- With $22 billion spent by the healthcare industry over the past two decades to plan, train, convert systems, test, and transition for ICD-10 implementation, and a delay costing over $6 billion, will the healthcare industry ever be ICD-10 implementation ready?
Opinion is mixed. The Coalition for ICD-10 has responded to a recent report from the Heritage Foundation urging Congress to isolate reimbursement policy from the ICD classification system. ICD creates an excessively laborious billing process, maintains Heritage Foundation authors John Grimsley and John S. O’Shea, MD, who promote the impediment of ICD-10 implementation. Contrastingly, the Coalition for ICD-10 maintains ICD-10 opponents have expressed the need for more time to implement regularly for the past 20 years.
Highlights of the Heritage Foundation report
“The mandatory adoption of the latest International Classification of Diseases (ICD-10) will add to the already considerable financial and administrative burdens on physician practices,” state Grimsley and O’Shea, who advocate for a more appropriate diagnosis coding system. “Instead of imposing this unfunded mandate, Congress should delink the disease classification system from reimbursement policy, and make the adoption of the new ICD-10 code system voluntary until a less burdensome billing process is in place,” they add.
Grimsley and O’Shea maintain explanations in support of ICD-10 implementation are merely “weak” – i.e. the need to update dangerously antiquated clinical data, international lag behind other nations already implementing ICD-10, and claims of upcoming improved patient care. Following costly ICD-10 implementation, healthcare providers will struggle with long term loss of revenue and declining reimbursement, Grimsley and O’Shea maintain. The ICD-10 transition has created a complex situation for practicing physicians. It has become a complicated policy situation for lawmakers, and Congress.
The ICD system must be delinked from reimbursement policy, confirm Grimsley and O’Shea. Congress can improve medical reimbursement, they state, by correcting their “misguided decision to conflate research goals with the reimbursement process.“ Within three years, Congress should establish an alternative arrangement for reimbursement that is separate from the ICD disease classification system. Congress should, with input from the private sector and the medical profession, develop a reimbursement process that is flexible enough to accommodate future advances in medical technology without periodic disruptive overhauls,” Grimsley and O’Shea state.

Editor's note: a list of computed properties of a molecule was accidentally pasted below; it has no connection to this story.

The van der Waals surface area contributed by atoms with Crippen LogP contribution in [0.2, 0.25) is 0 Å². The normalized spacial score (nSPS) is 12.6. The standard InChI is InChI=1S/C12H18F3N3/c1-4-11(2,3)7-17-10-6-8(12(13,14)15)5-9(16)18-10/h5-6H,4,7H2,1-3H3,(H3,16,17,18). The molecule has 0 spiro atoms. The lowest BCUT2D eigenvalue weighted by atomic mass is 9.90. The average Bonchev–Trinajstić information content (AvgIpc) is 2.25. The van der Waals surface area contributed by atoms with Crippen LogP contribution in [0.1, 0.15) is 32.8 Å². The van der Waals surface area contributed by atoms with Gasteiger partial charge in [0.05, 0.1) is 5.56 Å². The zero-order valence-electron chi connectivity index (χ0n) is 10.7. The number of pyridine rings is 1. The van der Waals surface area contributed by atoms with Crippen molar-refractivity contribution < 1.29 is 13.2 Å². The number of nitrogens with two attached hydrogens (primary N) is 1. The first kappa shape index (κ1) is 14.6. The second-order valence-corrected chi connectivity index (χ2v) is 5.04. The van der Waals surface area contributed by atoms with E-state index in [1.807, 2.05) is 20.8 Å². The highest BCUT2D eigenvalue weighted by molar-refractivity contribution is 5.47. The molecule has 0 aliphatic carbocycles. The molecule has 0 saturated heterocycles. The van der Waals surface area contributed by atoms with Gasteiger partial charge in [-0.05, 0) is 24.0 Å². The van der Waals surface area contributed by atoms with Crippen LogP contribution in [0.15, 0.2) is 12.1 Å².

Additionally, Grimsley and O’Shea confirm healthcare providers should be granted the option of choice regarding ICD-10 implementation. “As Congress develops a more appropriate coding system for billing purposes, providers should have the choice of using the current ICD-9 or the updated ICD-10 system,” they state. “Those providers who choose to remain with the ICD-9 could do so without penalty,” they add, referencing the substantial investments many physician practices have made to prepare for ICD-10.
“This unfunded mandate not only perpetuates a misguided policy decision that confuses the disparate goals of research and reimbursement, but adds a significant financial and administrative burden on physician practices, especially smaller practices that do not have the resources to absorb the costs of transition,” the authors conclude. “Congress should, through an equitable transition process, take this opportunity to delink research from reimbursement, abandon the mandatory implementation of ICD-10, and pursue the development of a billing system that is specifically designed to make the reimbursement process less, not more, burdensome for physicians and other health care providers,” they add.
Highlights of the Coalition for ICD-10’s response
According to the Coalition for ICD-10, the aforementioned arguments are merely a rehash of sentiments made within the past two decades. “The proposals put forth in the report would not only result in the loss of enormous investments that have already been made, but would require extraordinary additional investments,” the Coalition states, in reference to the Heritage Foundation's ideas.
The Heritage Foundation report, says the Coalition, ignores the fact that physician reimbursement is manifested via other classification means aside from ICD, such as CPT codes and CPT modifiers.
“Up to four CPT modifiers can be reported with each CPT code resulting in essentially a limitless number of possible unique CPT code and modifier combinations,” claims the Coalition. “Why is it that CPT codes are not viewed as overly burdensome, but ICD-10 codes are?”
The benefits of dual system coding are nil, the Coalition maintains, referring to dual coding as merely “unworkable, costly and confusing.” With the ability to weaken the data infrastructure of the healthcare industry, dual coding would mean the execution of expensive changes to major payment, clearinghouse, and provider systems, the Coalition says.
“We must end two decades of delay tactics,” the Coalition states, in reference to the tens of billions of dollars already invested by hospitals, health plans, providers, researchers, coders, federal and state agencies, vendors, device manufacturers, and many others. “It is time to move forward with ICD-10.”